777-53A0044, dated July 28, 2005; or Boeing Service Bulletin 777-
53A0044, Revision 1, dated June 22, 2006; terminates the repetitive 
inspections required by paragraph (f) of this AD.''

Conclusion

    We have carefully reviewed the available data, including the 
comments received, and determined that air safety and the public 
interest require adopting the AD with the changes described previously. 
These changes will neither increase the economic burden on any operator 
nor increase the scope of the AD.

Costs of Compliance

    There are about 385 airplanes of the affected design in the 
worldwide fleet. This AD affects about 140 airplanes of U.S. registry.
    The inspection takes about 8 work hours per airplane for Groups 1, 
3, 4, and 5 airplanes, at an average labor rate of $65 per work hour. 
Based on these figures, the estimated cost of the inspection for U.S. 
operators is $520 per airplane, per inspection cycle.
    The inspection takes about 4 work hours per airplane for Groups 2 
and 6 airplanes, at an average labor rate of $65 per work hour. Based 
on these figures, the estimated cost of the inspection for U.S. 
operators is $260 per airplane, per inspection cycle.

Authority for This Rulemaking

    Title 49 of the United States Code specifies the FAA's authority to 
issue rules on aviation safety. Subtitle I, Section 106, describes the 
authority of the FAA Administrator. Subtitle VII, Aviation Programs, 
describes in more detail the scope of the Agency's authority.
    We are issuing this rulemaking under the authority described in 
Subtitle VII, Part A, Subpart III, Section 44701, ``General 
requirements.'' Under that section, Congress charges the FAA with 
promoting safe flight of civil aircraft in air commerce by prescribing 
regulations for practices, methods, and procedures the Administrator 
finds necessary for safety in air commerce. This regulation is within 
the scope of that authority because it addresses an unsafe condition 
that is likely to exist or develop on products identified in this 
rulemaking action.

Regulatory Findings

    We have determined that this AD will not have federalism 
implications under Executive Order 13132. This AD will not have a 
substantial direct effect on the States, on the relationship between 
the national government and the States, or on the distribution of power 
and responsibilities among the various levels of government.
    For the reasons discussed above, I certify that this AD:
    (1) Is not a ``significant regulatory action'' under Executive 
Order 12866;
    (2) Is not a ``significant rule'' under DOT Regulatory Policies and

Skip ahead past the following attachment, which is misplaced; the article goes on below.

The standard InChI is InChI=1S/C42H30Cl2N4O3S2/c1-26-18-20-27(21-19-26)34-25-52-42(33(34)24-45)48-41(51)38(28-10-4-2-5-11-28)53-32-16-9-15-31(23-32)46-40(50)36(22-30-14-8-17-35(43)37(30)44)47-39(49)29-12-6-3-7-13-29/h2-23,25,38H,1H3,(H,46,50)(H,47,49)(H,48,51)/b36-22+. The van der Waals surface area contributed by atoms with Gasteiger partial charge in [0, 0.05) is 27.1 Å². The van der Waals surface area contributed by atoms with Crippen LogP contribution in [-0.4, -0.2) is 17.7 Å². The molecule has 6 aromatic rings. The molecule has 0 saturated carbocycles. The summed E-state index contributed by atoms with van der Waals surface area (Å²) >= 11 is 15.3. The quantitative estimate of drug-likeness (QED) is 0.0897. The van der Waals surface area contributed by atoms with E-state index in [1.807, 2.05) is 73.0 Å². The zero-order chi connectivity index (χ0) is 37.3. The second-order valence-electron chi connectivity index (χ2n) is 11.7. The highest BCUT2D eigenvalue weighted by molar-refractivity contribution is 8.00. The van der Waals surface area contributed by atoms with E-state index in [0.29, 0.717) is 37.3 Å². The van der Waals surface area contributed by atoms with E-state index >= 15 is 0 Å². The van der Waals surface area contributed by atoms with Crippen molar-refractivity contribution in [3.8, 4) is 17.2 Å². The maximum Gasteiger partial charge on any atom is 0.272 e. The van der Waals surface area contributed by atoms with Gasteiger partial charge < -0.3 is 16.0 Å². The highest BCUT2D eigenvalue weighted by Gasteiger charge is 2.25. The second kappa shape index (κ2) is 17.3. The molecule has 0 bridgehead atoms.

Procedures (44 FR 11034, February 26, 1979); and
    (3) Will not have a significant economic impact, positive or 
negative, on a substantial number of small entities under the criteria 
of the Regulatory Flexibility Act.
    We prepared a regulatory evaluation of the estimated costs to 
comply with this AD and placed it in the AD docket. See the ADDRESSES 
section for a location to examine the regulatory evaluation.

List of Subjects in 14 CFR Part 39

    Air transportation, Aircraft, Aviation safety, Incorporation by 
reference, Safety.

Adoption of the Amendment

0
Accordingly, under the authority delegated to me by the Administrator, 
the FAA amends 14 CFR part 39 as follows:

PART 39--AIRWORTHINESS DIRECTIVES

0
1. The authority citation for part 39 continues to read as follows:

    Authority: 49 U.S.C. 106(g), 40113, 44701.


Sec.  39.13  [Amended]

0
2. The Federal Aviation Administration (FAA) amends Sec.  39.13 by 
adding the following new airworthiness directive (AD):

2006-25-05 Boeing: Amendment 39-14846. Docket No. FAA-2006-23817; 
Directorate Identifier 2005-NM-176-AD.

Effective Date

    (a) This AD becomes effective January 11, 2007.

Affected ADs

    (b) None.

Applicability

    (c) This AD applies to Boeing Model 777-200, -300, and -300ER 
series airplanes; certificated in any category; as identified in 
Boeing Service Bulletin 777-53A0044, Revision 1, dated June 22, 
2006.

Unsafe Condition

    (d) This AD results from several reports indicating that 
significant levels of corrosion were found on the external surface 
of the fuselage skin under the forward and aft wing-to-body 
fairings. We are issuing this AD to detect and correct corrosion, 
and prevent subsequent fatigue cracks, on the fuselage skin under